Eagle High graduate makes history with NASA DART Mission

This historical project has a revolutionary astronomer behind it.


Sean Asay

The NASA DART mission was conducted in September of last year.

Cole Mcadams, Copy Editor

In November of 2021, the world saw the beginning of a historic first for interplanetary defense with the NASA DART Mission. Almost a full year later, in September of 2022, the DART Satellite successfully completed its mission in making contact with an asteroid. 

According to nasa.gov, “DART was the first-ever mission dedicated to investigating and demonstrating one method of asteroid deflection by changing an asteroid’s motion in space through kinetic impact.” 

This mission required precise calculations that were crucial for the DART Satellite to successfully hit two moving asteroids. One of the members in charge of this was astronomer and Eagle High Alumnus Harrison Agrusa.  

“Since the two asteroids (Didymos and Dimorphos) are very close together and have irregular shapes, their orbital motion is somewhat complicated. So, we typically use computer simulations to model the pre- and post-impact state of the system. And by that, I mean what happen’s to Dimorphos’s orbit around Didymos after the DART impact,” Agrusa said. “We want to work out, as precisely as possible, exactly how much the orbit shrinks, how eccentric it becomes, and how this can influence the rotation of Dimorphos.” 

After graduating in 2013, Agrusa attended UC Berkeley where he double majored in Physics and Astrophysics. He took part in a summer internship at Lawrence Livermore National Lab, working on asteroid deflection. After graduating in 2017, he went to the University of Maryland for a PhD in Astronomy, during in which he joined the DART team. 

“I always worked really hard, but my career has involved a lot of luck,” Agrusa said. “The summer internship where I first heard about DART was the only internship offer I had that summer. And the University of Maryland was the only PhD program I was accepted to (luckily it was also my first choice). So, if things played out differently, I might be on a completely different career path.” 

Whether or not luck played a major part in shaping Agrusa’s career, he has made the most of it and used his PhD and experience on revolutionary projects like the DART Mission. But like many freshly graduated high school students, Agrusa was unsure what career path he wanted to pursue.  

“I was always interested in space, but I applied to college as a premed student and wanted to become a surgeon of some kind,” Agrusa said. “During the summer before college, I read a book called ‘Pale Blue Dot’ by Carl Sagan and it completely changed my career path. And the first day of college, I switched from biology to physics.”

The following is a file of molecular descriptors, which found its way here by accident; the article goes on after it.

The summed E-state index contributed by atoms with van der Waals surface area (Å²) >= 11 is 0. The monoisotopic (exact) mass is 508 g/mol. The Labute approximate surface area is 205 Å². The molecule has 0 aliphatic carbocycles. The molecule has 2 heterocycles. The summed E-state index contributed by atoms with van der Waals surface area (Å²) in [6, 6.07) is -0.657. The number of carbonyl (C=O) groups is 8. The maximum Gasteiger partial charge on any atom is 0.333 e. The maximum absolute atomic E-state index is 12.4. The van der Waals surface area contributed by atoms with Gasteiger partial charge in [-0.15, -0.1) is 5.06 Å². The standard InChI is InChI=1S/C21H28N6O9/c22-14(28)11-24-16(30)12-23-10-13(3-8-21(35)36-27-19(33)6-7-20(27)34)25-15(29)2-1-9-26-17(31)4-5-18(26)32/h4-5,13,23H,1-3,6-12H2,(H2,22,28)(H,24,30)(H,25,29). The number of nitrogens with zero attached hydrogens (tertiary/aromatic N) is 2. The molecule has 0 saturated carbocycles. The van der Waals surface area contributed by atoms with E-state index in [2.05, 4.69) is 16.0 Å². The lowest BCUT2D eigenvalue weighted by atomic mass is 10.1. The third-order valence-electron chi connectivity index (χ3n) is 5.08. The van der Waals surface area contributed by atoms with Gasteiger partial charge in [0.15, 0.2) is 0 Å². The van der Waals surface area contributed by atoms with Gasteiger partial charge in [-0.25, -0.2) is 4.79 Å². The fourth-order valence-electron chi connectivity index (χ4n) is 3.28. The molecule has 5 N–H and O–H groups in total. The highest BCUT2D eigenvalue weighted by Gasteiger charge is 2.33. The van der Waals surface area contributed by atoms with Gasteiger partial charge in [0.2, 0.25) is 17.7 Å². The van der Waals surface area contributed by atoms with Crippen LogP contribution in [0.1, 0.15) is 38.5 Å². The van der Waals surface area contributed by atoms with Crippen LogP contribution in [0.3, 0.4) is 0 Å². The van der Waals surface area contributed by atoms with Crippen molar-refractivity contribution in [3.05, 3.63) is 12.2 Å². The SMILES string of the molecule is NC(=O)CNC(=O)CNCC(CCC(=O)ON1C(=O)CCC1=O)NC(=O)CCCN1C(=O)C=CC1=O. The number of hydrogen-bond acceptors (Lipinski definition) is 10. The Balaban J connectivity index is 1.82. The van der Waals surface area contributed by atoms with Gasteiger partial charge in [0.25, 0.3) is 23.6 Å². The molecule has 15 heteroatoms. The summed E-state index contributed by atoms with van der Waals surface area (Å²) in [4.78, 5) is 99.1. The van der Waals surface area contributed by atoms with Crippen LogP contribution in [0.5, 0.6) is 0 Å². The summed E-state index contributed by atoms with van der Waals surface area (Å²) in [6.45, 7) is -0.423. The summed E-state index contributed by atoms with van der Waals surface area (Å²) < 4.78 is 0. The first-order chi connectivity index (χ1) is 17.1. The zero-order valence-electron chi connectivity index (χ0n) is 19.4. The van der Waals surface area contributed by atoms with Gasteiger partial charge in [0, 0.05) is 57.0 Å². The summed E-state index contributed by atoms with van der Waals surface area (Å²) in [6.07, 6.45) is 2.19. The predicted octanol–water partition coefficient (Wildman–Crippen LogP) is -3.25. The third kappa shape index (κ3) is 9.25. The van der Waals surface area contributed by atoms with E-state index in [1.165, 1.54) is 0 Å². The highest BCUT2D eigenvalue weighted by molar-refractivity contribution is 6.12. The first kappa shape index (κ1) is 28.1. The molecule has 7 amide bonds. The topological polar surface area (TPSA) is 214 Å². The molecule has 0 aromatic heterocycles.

Having the realization of what career path he wanted to pursue, Agrusa changed his major from biology to physics on his first day of college. After one simple book about astronomy, Agrusa’s life changed and in doing so, is continuing to change many others’ lives. 

“I just started a postdoctoral researcher position at the Observatoire de la Côte d’Azur in Nice, France. I just moved here about a month ago, so it has been quite a whirlwind and a super fun experience. I’m continuing my work on DART (studying the aftermath of the impact),” Agrusa said. “Part of the reason I came to France is to work on the Hera mission… [which] will launch in two years and arrive at the Didymos system in late 2026 to study the results of the DART impact in greater detail.” 

Having a multifaceted career like Agrusa’s comes with many advantages. His field requires a lot of social skills, working on life changing projects with many highly qualified people. Of course, his field also requires a lot of mental skills, using math on a daily basis to create projections of how the DART satellite will impact the asteroid, aaall skills that he grew at Eagle High.  

“If you are on the fence about what you want to do for a career, studying any kind of science/engineering is a great option, since you are learning skills that are transferrable to many other fields,” Agrusa said. “What I really like about my job is that I have had to ‘learn how to learn’ so I feel like I can learn new skills whenever I need.” 

Agrusa’s work on the DART Mission is just the beginning of an illustrious and revolutionary career; his name will no doubt reach the heights of those that inspired him. Eagle High is extremely lucky to call this equally inspirational man a graduate.